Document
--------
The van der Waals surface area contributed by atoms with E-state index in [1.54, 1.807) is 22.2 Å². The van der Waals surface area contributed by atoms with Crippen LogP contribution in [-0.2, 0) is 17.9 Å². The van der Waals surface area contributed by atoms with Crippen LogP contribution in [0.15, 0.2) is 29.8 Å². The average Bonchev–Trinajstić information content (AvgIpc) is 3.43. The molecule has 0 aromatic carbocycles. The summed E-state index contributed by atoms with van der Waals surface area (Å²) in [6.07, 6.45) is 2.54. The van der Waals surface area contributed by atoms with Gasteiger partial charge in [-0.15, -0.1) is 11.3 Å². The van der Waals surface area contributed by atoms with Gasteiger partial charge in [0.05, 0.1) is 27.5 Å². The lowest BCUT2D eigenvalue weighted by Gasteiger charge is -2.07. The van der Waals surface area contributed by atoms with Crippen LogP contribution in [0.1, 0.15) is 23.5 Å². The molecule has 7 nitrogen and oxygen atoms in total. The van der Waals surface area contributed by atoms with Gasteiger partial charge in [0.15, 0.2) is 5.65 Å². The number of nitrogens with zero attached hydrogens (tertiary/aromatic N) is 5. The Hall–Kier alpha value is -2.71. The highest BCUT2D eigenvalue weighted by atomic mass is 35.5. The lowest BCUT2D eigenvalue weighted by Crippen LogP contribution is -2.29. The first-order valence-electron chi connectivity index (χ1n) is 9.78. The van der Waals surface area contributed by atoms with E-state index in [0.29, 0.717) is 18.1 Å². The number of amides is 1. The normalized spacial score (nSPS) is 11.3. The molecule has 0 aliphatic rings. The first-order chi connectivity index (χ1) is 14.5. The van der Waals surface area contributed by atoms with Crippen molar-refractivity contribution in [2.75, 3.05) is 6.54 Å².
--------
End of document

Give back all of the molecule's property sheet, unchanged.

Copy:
The van der Waals surface area contributed by atoms with E-state index in [1.54, 1.807) is 22.2 Å². The van der Waals surface area contributed by atoms with Crippen LogP contribution in [-0.2, 0) is 17.9 Å². The van der Waals surface area contributed by atoms with Crippen LogP contribution in [0.15, 0.2) is 29.8 Å². The average Bonchev–Trinajstić information content (AvgIpc) is 3.43. The molecule has 0 aromatic carbocycles. The summed E-state index contributed by atoms with van der Waals surface area (Å²) in [6.07, 6.45) is 2.54. The van der Waals surface area contributed by atoms with Gasteiger partial charge in [-0.15, -0.1) is 11.3 Å². The van der Waals surface area contributed by atoms with Gasteiger partial charge in [0.05, 0.1) is 27.5 Å². The lowest BCUT2D eigenvalue weighted by Gasteiger charge is -2.07. The van der Waals surface area contributed by atoms with Crippen LogP contribution in [0.1, 0.15) is 23.5 Å². The molecule has 7 nitrogen and oxygen atoms in total. The van der Waals surface area contributed by atoms with Gasteiger partial charge in [0.15, 0.2) is 5.65 Å². The number of nitrogens with zero attached hydrogens (tertiary/aromatic N) is 5. The Hall–Kier alpha value is -2.71. The highest BCUT2D eigenvalue weighted by atomic mass is 35.5. The lowest BCUT2D eigenvalue weighted by Crippen LogP contribution is -2.29. The first-order valence-electron chi connectivity index (χ1n) is 9.78. The van der Waals surface area contributed by atoms with E-state index in [0.29, 0.717) is 18.1 Å². The number of amides is 1. The normalized spacial score (nSPS) is 11.3. The molecule has 0 aliphatic rings. The first-order chi connectivity index (χ1) is 14.5. The van der Waals surface area contributed by atoms with Crippen molar-refractivity contribution in [2.75, 3.05) is 6.54 Å².